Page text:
Wakui-led Lions nab spot in Japan Series


TOKOROZAWA, Saitama Pref. — While the excited Lions fans were giving big cheers, pitcher Hideaki Wakui was uneventfully doing his job.

Wakui excelled on the grand stage of the playoffs and unheralded power hitter Taketoshi Goto had a big night to guide Seibu to a 9-0 victory over the Hokkaido Nippon Ham Fighters, and a Japan Series berth, on Wednesday before a crowd of 21,731 at Seibu Dome.

With the triumph in Game 5 of the Pacific League Climax Series, the Lions ended the Fighters’ dream for a third straight Japan Series appearance, while they’re making their first trip to the Japan’s Fall Classic in four years.

“We struggled late in the season, but had a training camp and became as one team having a good tuneup,” Lions manager Hisanobu Watanabe said after the game. “We just played hoping to go to the Japan Series, and that led to this result.”

Wakui, a poker-faced right-hander, displayed composure from the beginning of the game and effectively located his fastballs, curveballs, sliders and changeups on the corners of the plate, making Nippon Ham batters chase his pinpoint pitches.

Wakui, who was 10-11 with a 3.90 ERA in the regular season, had a perfect game for 6 2/3 innings, before injured designated hitter Atsunori Inaba, who was back in the starting lineup for the first time since Game 2 of the PLCS first stage against the Orix Buffaloes, singled with two outs in the seventh.

The 22-year-old Wakui pitched a three-hit shutout and fanned seven. Wakui, who picked up two wins in the series, was selected the second stage’s MVP.

The Lions offense, meanwhile, kept its momentum from the previous game, in which Seibu won 9-4, and gave enough run support to Wakui early on.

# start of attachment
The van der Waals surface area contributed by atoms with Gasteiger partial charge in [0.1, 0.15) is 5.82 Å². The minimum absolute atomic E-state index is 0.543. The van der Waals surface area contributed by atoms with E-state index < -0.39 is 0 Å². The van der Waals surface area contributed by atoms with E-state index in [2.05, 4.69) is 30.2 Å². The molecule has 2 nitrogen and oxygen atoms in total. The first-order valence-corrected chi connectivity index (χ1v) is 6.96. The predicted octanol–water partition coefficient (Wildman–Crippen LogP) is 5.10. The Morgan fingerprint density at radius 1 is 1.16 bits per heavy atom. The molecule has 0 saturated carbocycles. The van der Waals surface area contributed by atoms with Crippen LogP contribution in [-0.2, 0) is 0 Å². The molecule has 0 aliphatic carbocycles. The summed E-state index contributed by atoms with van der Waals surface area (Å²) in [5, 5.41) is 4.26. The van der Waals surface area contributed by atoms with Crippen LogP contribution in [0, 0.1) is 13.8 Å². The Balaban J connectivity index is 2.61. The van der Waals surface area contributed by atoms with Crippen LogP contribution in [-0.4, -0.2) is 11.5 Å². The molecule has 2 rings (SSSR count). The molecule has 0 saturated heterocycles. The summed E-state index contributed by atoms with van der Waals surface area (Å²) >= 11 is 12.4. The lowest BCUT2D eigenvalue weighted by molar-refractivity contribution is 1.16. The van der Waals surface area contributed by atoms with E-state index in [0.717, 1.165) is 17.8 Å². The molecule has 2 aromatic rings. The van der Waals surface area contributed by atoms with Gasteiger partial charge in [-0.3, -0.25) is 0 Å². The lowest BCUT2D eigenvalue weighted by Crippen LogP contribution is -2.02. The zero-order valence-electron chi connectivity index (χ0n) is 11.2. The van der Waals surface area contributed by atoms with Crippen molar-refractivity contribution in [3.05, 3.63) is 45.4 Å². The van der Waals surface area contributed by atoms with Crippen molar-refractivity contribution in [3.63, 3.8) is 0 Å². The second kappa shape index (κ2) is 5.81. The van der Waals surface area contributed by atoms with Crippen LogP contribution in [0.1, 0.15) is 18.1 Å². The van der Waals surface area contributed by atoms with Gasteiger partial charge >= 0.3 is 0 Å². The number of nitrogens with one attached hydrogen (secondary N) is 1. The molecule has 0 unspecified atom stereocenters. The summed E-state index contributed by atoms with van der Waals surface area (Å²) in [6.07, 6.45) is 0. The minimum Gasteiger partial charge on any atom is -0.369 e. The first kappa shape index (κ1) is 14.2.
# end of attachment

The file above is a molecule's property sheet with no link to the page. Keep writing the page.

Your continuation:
In the second, designated hitter Taketoshi Goto nicely smacked Fighters starter Ryan Glynn’s curve into the center-field screen to give the Lions a 1-0 lead.

Goto hit a homer off Glynn in Game 1 in Omiya as well. Glynn lasted only 2 2/3 innings, allowing four hits and five earned runs for his second loss of the series.

Glynn, who allowed 10 earned runs in three innings in Game 1, struggled again, and Seibu continued to pound his pitches for hits.

With two down in the third, Hiroyuki Nakajima drove home Yasuyuki Kataoka, who got on base on a single and stole second base, on an RBI hit.

After adding another on a bases-loaded walk, Goto added two more RBIs on the stats sheet as he drove in a two-run single off reliever Shugo Fujii to make it 5-0.

Fujii pitched decently, barely keeping the Hammies’ hopes alive in the middle of the game. But right-handed reliever Hisashi Takeda gave up an RBI double to Goto in the bottom of the seventh.

The Lions added two more runs on Takumi Kuriyama’s RBI triple in the eighth.

The 28-year-old Goto, a former Yokohama High School player, went 3-for-3 with four RBIs to take the spotlight on offense.

Wakui yielded two hits in the final inning but struck out Inaba to end the game.

Nippon Ham won its first Japan Series title in 44 years in 2006, and made another berth last year but lost to Chunichi in five games.

“Seibu was just great,” Fighters skipper Masataka Nashida said. “Not just today but throughout the series, they were great.

“We’ve been playing thinking we want to stand on the top of the summit, so this is a pity. I wish we could’ve played a little bit longer.”

The PL champion Lions, who grabbed the pennant with a 76-64-4 record (.543), will take on the winner of the Central League Climax Series’ second stage between the first-place Yomiuri Giants and the defending NPB champ Chunichi Dragons in the Japan Series, which begins on Nov. 1 at the CL club’s venue.

“Last fall, when I took the helm, our first goal was to become the best in Japan,” said Watanabe, a first-year manager. “We don’t know which (Chunichi or Yomiuri) team we are facing yet, but we are going to play with confidence.”